By Charles Snee
These days, there are numerous ways for a collector to acquire stamps, covers and other related items for his collection. From auctions (both traditional and online) to mixtures, the sources of supply are numerous and varied.
Before going to a show, though, a little advance preparation can make the experience much more fun and rewarding. Of course, you first need to find a show to attend. A great place to start is the Stamp Events Calendar near the back or middle of each issue of Linn's Stamp News and online at www.linns.com. The paid ads in Stamp Events Calendar list a show's date(s) and time(s), location and contact information. A stamp dealer in your local area also may have information on nearby shows.For me, though, nothing can beat attending a stamp show for acquiring new goodies for my collection. When collectors speak of a stamp show, they mean a gathering of exhibits, coupled with a sales area of dealers, called a bourse.
Once you've found a show to fit your schedule, you need to get a few things together. The items shown in the accompanying illustrations are somewhat tailored to my own collecting interests. But nearly all collectors use one, some or all of them.
First, you need some of the basic tools of the trade, such as those pictured in Figure 1. Perhaps the most important tool is a pair of tongs, shown at far left, along with the carrying case, right. These tongs (made by Showgard) have slender tips and require only a light squeeze to hold a stamp securely. Tongs allow you to safely handle and examine stamps without touching them with your fingers. This is important, as oil from fingertips can damage stamps.
To the immediate right of the tongs case is a small magnifier. I often use mine to examine the details of a stamp or cover. The model shown here also has a built-in light to allow for easier viewing up close.
To the right of the magnifier is an ultraviolet lamp, handy for detecting tagging on a stamp. Tagging is applied to stamp paper and activates postal facer-canceler machines.
At far right are plastic sleeves that I use to house covers purchased from a dealer's $1 cover box. In most cases, such covers are not sold in protective sleeves.
Finally, at bottom is a small perforation gauge. A slot in the gauge allows one to measure the gauge of on-cover stamps. A stamp's perforation gauge is the number of perforation holes (die-cut valleys for self-stick stamps) or teeth (die-cut peaks) within the space of 2 centimeters.
Many supply dealers stock all of these items (or similar ones). The most expensive item shown is the UV lamp — I paid $20 for mine.
It can be frustrating to return from a show, only to find that you bought something you already own. An inventory list can help you avoid this. Figure 2 pictures two lists that I take to shows. At left is a photocopied portion of the Ireland listing from Vol. 3 of the Scott Standard Postage Stamp Catalogue, and at right is a 1992 Brookman Stamp Prices United States United Nations & Canada, opened to the page listing U.S. Scott 643-68.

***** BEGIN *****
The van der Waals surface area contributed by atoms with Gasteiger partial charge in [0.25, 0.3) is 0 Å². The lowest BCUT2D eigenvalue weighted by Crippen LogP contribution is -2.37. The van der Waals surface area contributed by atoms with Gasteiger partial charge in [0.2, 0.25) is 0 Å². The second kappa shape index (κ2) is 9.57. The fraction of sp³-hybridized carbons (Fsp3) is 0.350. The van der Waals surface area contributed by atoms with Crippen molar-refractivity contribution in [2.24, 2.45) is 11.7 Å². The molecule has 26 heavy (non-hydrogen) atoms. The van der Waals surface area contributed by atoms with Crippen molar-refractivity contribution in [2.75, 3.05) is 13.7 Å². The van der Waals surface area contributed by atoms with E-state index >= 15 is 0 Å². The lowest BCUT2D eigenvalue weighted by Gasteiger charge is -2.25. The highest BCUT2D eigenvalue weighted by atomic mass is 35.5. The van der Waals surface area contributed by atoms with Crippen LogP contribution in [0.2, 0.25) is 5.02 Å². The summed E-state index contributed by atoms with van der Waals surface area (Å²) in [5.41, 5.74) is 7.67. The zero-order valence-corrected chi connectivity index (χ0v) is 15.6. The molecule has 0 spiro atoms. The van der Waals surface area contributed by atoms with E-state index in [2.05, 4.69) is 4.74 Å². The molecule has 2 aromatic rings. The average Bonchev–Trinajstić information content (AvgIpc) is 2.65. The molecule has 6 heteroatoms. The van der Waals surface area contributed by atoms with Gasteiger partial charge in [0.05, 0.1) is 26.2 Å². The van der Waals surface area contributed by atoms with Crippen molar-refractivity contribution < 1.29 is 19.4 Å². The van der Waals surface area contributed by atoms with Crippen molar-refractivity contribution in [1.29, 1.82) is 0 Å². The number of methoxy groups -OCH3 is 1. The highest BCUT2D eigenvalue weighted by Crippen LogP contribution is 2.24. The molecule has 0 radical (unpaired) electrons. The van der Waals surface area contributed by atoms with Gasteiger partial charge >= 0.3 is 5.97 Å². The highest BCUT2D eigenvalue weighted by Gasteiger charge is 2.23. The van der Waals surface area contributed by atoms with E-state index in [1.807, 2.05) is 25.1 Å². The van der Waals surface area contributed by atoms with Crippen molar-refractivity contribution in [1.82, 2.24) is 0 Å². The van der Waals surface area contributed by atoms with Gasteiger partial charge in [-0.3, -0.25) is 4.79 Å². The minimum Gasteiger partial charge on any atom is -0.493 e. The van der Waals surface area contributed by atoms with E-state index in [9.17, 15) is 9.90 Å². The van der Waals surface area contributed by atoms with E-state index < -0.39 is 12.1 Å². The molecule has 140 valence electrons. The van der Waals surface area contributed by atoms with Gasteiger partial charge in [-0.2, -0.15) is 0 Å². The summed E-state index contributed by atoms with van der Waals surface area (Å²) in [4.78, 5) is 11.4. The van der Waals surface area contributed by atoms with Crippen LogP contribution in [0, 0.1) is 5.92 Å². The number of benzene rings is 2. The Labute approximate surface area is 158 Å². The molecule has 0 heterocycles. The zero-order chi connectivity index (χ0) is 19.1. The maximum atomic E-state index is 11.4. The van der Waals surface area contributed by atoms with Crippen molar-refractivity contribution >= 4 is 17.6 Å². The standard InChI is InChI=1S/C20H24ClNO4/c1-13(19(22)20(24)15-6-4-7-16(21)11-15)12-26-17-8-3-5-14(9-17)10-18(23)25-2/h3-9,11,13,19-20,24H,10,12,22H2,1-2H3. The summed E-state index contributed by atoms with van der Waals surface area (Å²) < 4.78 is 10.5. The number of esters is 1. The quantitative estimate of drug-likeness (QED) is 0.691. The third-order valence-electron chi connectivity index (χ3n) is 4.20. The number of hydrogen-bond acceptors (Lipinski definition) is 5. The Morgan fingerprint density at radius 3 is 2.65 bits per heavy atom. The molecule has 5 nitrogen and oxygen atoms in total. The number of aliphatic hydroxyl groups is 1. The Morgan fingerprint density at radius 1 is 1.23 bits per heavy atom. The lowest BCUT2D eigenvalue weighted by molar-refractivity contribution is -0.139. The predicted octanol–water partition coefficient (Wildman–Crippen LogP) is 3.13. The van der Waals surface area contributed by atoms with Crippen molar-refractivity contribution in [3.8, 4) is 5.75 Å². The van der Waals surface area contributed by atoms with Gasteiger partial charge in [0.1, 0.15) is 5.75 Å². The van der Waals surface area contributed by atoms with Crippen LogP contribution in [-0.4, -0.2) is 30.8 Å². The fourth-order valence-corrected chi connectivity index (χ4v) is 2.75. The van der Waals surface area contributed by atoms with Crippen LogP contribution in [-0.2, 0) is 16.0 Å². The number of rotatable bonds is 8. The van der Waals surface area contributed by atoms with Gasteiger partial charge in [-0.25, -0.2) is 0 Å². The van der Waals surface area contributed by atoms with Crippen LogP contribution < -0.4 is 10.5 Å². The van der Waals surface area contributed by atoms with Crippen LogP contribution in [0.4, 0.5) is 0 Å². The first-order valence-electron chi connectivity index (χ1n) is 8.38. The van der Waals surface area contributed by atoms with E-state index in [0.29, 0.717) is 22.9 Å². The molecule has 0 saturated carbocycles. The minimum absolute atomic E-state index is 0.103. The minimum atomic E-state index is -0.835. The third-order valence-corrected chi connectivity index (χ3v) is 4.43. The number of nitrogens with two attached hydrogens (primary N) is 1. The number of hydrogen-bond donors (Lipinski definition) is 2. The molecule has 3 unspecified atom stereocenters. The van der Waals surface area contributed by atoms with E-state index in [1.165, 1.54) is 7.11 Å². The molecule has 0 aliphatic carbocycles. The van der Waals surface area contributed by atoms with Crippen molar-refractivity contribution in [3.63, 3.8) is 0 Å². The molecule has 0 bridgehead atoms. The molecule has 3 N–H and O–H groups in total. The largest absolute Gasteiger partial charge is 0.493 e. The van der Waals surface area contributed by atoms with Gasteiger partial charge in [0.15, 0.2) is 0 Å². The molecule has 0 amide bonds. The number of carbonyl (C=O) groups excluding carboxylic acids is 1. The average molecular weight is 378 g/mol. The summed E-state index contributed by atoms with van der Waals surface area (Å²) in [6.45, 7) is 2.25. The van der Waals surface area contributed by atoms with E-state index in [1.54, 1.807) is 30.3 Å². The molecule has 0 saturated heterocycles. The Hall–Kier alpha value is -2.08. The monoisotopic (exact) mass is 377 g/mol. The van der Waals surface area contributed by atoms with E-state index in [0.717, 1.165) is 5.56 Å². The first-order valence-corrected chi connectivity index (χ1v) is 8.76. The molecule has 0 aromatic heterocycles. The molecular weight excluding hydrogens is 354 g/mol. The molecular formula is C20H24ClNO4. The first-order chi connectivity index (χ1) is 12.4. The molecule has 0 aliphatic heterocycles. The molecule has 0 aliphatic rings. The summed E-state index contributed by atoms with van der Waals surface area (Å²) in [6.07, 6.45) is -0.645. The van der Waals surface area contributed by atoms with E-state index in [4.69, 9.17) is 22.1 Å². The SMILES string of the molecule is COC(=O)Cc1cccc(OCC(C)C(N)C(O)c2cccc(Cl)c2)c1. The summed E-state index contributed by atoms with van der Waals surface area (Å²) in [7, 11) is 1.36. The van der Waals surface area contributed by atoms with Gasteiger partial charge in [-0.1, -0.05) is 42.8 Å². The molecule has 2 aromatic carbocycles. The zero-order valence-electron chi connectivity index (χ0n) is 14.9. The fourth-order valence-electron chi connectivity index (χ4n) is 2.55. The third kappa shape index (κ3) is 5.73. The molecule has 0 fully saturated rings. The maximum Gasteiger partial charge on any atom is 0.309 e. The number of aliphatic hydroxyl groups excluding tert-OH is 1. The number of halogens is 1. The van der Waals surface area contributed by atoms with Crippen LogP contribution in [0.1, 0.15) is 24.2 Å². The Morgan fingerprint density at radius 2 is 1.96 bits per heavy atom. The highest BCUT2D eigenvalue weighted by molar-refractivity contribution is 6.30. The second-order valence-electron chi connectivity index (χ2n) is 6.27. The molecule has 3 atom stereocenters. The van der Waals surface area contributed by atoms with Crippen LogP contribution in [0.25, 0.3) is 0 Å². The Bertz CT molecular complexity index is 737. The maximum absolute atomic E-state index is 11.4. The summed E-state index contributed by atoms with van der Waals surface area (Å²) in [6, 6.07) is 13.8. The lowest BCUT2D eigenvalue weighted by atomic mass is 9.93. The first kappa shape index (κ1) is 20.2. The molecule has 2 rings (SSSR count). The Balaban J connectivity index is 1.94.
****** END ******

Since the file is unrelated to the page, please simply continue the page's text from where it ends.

The photocopied Scott catalog pages eliminate the need to take the heavy volume with me, and the Brookman catalog is my U.S. inventory record — I take the whole catalog because it is small and lightweight.
Once I buy a stamp, I note that fact by circling the appropriate Scott catalog number on my inventory list. Figure 3 illustrates my inventory method. It is a close-up of the Brookman catalog page shown in Figure 2.
While I attend stamp shows mainly to buy stamps and covers for my collection, occasions for selling and trading also arise. So I typically bring a few duplicates that I might trade to a dealer or collector attending the show.
The modern U.S. covers illustrated in Figure 4 are franked with an assortment of interesting commemorative and definitive (regular-issue) stamps. I have sold (typically at 50¢ or $1 per cover, sometimes a wee bit more) or traded similar covers at past shows. Underneath the array of covers is a rigid U.S. Postal Service Priority Mail flat that I use to protect the covers when they aren't being examined.
To me, trading is much more fun because both collectors get something they are happy to add to their collections. It can also be a great way to make new friendships and renew old ones. In fact, the interaction with fellow collectors is one of the most pleasant benefits of attending a stamp show.
Another helpful item (not pictured) to take to a show is a business card. It provides a way for a fellow collector to keep in touch with you after the show is over. And if you jot some of your collecting interests on the back, a dealer may contact you if he subsequently obtains an item of interest.
Trying to carry all of this stuff would be a real hassle, not to mention tiring, without some help. Therefore, I use an oversize handbag to house my stamp-show wares. The bag comes with several slots and deep pockets and easily holds all of the items discussed here, as shown in Figure 5. What's more, there's plenty of room left over for all the treasure to be mined at the show.
A flap covers the pockets in the front and is secured to the bag's bottom by two clips. One of these clips is visible at bottom right in Figure 5. A convenient shoulder strap makes carrying the bag a breeze, even when fully loaded, as demonstrated in Figure 6.
Now that your bag is packed, head to the show. Better still, take a noncollector friend with you. Who knows? You might ignite the passion for collecting that draws so many of us, time and again, to a stamp show.